This new edition is also nicely presented with a good biographical piece about the author and an essay that offers a foundation for the cultural significance of the work, especially in light of world politics and how the view of Chinese culture was shaped during the time in which these tales were composed. If you're looking for some fun and thrilling text written in an old-fashioned tone, but with a timeless vibe, The Mystery of Dr. Fu-Manchu is a no-brainier addition to your collection.
4 of 4 people found the following review helpful
A Classic Thriller-Nayland Smith vs Dr. Fu-Manchu Oct. 14 2012
By VicG - Published on Amazon.com
Format: Paperback
Sax Rohmer in his book, "The Mystery of Dr. Fu-Manchu" Book One in the Dr. Fu-Manchu series published by Titan Books introduces us to Sir Denis Nayland Smith, Dr. Petrie and, of course, the evil Dr. Fu-Manchu.

From the Back Cover: "Imagine a person, tall, lean, and feline, high-shouldered, with a brow like Shakespeare and a face like Satan..."

London, 1913--the era of Sherlock Holmes, Dracula, and the Invisible Man. A time of shadows, secret societies, and dens filled with opium addicts. Into this world comes the most fantastic emissary of evil society has ever known... Dr. Fu-Manchu.

Denis Nayland Smith pursues his quarry across continents and through the back alleys of London. As victim after victim disappears at the hands of the Devil Doctor, Smith must unravel his murderous plot before it is too late.

Includes a special feature by Leslie S. Kilnger

Hollywood used to make what they call a Serial, a movie divided into twelve or fifteen chapters where the hero is thrown into a death trap at the end of each chapter and gets out, of course, at the beginning of the next chapter. "The Mystery of Dr. Fu-Manchu" runs just like the old Serials used to, Nayland Smith and his partner, Dr. Petrie are on the hunt for Dr. Fu-Manchu and they come close to catching him however he always places them in some kind of peril and escapes. "The Mystery of Dr. Fu-Manchu" is a thriller, no doubt about it. Smith and Petrie's lives are in great danger from page one and the danger grows with the body count. Just when you think you might know where the story is heading Mr. Rohmer tosses in another turn which you take at high-speed on two wheels. Mr. Rohmer writes in a breathless style that will keep you on the edge of your seat, flipping pages as fast as you can read them just trying to keep up with runaway roller coaster ride story. Yes, this book was originally written in 1913 and the characterization of Dr. Fu-Manchu is completely racist but fits perfectly with the atmosphere at the time they were written. If you can put that aside "The Mystery of Dr. Fu-Manchu" is the perfect read to get your adrenalin going and root for the good guys to conquer a menace that is almost supremely evil. This is a wild ride read and I recommend it highly. This is a high-octane series and I am so glad that Titan Books is bringing the whole series back. I am really looking forward to reading the whole thirteen books.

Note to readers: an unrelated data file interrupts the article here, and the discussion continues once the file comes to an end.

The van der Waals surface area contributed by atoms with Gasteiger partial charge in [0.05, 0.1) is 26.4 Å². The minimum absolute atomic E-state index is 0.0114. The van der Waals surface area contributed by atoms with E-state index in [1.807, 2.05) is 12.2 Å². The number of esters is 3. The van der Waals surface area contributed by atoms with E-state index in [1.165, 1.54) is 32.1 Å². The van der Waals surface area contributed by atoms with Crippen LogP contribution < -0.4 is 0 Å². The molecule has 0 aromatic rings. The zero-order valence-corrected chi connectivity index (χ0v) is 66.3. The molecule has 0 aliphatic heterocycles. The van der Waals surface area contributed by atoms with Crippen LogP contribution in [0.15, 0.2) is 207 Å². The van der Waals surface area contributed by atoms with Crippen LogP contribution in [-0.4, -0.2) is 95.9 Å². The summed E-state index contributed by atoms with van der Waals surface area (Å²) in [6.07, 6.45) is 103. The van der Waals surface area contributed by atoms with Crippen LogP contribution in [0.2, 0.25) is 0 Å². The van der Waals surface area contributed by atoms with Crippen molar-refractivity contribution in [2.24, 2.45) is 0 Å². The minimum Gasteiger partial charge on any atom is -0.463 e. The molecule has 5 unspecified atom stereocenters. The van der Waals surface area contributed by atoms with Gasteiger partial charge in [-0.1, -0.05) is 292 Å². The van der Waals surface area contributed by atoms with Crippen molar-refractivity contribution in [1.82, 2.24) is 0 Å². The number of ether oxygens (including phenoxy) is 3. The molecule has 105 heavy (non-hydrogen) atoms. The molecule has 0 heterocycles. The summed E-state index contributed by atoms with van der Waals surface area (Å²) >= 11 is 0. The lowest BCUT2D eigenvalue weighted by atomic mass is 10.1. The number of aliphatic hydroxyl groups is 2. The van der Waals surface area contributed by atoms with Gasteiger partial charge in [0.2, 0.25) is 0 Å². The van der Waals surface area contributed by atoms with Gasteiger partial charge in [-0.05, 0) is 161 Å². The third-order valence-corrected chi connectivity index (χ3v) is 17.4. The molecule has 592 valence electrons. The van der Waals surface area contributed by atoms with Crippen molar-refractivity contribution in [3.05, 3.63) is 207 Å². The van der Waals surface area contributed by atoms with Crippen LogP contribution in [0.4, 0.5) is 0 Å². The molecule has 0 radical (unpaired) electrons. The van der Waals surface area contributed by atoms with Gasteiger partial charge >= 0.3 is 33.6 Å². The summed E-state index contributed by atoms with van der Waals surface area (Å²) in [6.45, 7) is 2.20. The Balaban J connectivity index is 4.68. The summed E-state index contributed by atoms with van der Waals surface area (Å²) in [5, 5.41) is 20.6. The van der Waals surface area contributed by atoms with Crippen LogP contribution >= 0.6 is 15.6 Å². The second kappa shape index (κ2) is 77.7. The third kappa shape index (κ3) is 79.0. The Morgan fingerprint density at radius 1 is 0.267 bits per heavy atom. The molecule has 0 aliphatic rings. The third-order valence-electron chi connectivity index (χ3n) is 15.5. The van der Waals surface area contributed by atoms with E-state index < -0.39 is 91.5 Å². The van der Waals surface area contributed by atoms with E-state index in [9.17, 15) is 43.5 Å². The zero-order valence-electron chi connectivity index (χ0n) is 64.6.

Disclosure of Material Connection: I received this book free from Titan Books. I was not required to write a positive review. The opinions I have expressed are my own. I am disclosing this in accordance with the Federal Trade Commission's 16 CFR, Part 255: "Guides Concerning the Use of Endorsements and Testimonials in Advertising."
1 of 1 people found the following review helpful
Suspense, China, Mysterious, Crime, Oct. 9 2014
By Terry E. Decker - Published on Amazon.com
Format: Paperback Verified Purchase
Sax Rohmer chases the elusive Dr. Fu Manchu-Tall, bald, with a face like Satan and filmy green cat's eyes, across London. Along with him is the beautiful, seductive and elusive slave Karamaneh. The book is the best of these series. There are 12 more, but this one sets the recurring theme.

Thrilling and suspenseful from cover to cover. I highly recommend it!
AKA the Insidious Dr Fu-Manchu Feb. 27 2014
By John Middleton - Published on Amazon.com
Format: Paperback
This may be dated in places, with references to the "Yellow peril" and "white race", but you can either take offence or try to work with it, substituting (in my case) "Western Civ", something I am quite fond of, for white race, and understanding that the Yellow Peril is a political movement rather than merely every Asian, ever. If you can accept it on that basis, there is a fun story here, with lots of dashing about, an exotic love interest, elaborate poisonings, murderings and druggings, thuggee stranglers, dacoit killers…you could not ask for more.

Originally published in the magazines of the day (over a century ago, now) those origins are clear in the series of cliffhangers and crescendos, and the episodic nature of the adventures of Nayland Smith and Dr Petrie on the trail of Fu-Manchu. But as a true novel it works as well, with all those crescendos ever-building up to an explosive finale, with a final sad denoument left hanging (well, at least if you start the next book).

Its also clear that for all the racial prejudice of the day, Dr Fu-Manchu is a man of honour, in his own way, with political goals rather than mere mass-murder. He is also much, much more than a caricature: in the end this is about us and them, with us and them being pretty arbitrary lines at the end of the day (but then, drawing arbitrary lines to denote us from them is something humans have proven very, very good at over the years). Dr Fu Manchu is simply doing his best for his country, as Nayland Smith is for his own.

Lastly, well done to Titan Books for bringing the whole of the Fu Manchu series back into print: its nice to see the old stuff again and be reassured that the heart of a fun story can be timeless, and also that London around 1910 is a hell of an evocative setting. It may be that later volumes in the series are lesser than this - in a way, I'd be surprised if they weren't - but after reading the second volume also, that is every bit as good.